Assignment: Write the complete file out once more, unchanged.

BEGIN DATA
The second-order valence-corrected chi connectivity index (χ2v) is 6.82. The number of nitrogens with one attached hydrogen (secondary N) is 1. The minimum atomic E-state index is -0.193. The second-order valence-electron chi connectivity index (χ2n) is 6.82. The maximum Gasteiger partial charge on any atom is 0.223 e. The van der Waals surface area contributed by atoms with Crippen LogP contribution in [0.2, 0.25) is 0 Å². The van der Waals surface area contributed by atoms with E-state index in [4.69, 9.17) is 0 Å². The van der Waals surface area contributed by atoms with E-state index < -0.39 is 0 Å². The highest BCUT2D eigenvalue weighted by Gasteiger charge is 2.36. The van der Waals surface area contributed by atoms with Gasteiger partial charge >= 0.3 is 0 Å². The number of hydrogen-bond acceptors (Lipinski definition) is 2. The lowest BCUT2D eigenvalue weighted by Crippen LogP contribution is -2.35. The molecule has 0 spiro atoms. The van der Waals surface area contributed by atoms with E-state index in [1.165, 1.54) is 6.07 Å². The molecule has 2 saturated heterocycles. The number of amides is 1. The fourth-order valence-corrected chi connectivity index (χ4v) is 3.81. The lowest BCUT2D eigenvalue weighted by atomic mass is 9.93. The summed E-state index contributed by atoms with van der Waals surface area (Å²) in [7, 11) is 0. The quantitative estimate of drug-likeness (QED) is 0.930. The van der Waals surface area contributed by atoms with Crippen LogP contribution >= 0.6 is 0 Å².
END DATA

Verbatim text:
The second-order valence-corrected chi connectivity index (χ2v) is 6.82. The number of nitrogens with one attached hydrogen (secondary N) is 1. The minimum atomic E-state index is -0.193. The second-order valence-electron chi connectivity index (χ2n) is 6.82. The maximum Gasteiger partial charge on any atom is 0.223 e. The van der Waals surface area contributed by atoms with Crippen LogP contribution in [0.2, 0.25) is 0 Å². The van der Waals surface area contributed by atoms with E-state index in [4.69, 9.17) is 0 Å². The van der Waals surface area contributed by atoms with E-state index < -0.39 is 0 Å². The highest BCUT2D eigenvalue weighted by Gasteiger charge is 2.36. The van der Waals surface area contributed by atoms with Gasteiger partial charge >= 0.3 is 0 Å². The number of hydrogen-bond acceptors (Lipinski definition) is 2. The lowest BCUT2D eigenvalue weighted by Crippen LogP contribution is -2.35. The molecule has 0 spiro atoms. The van der Waals surface area contributed by atoms with E-state index in [1.165, 1.54) is 6.07 Å². The molecule has 2 saturated heterocycles. The number of amides is 1. The fourth-order valence-corrected chi connectivity index (χ4v) is 3.81. The lowest BCUT2D eigenvalue weighted by atomic mass is 9.93. The summed E-state index contributed by atoms with van der Waals surface area (Å²) in [7, 11) is 0. The quantitative estimate of drug-likeness (QED) is 0.930. The van der Waals surface area contributed by atoms with Crippen LogP contribution >= 0.6 is 0 Å².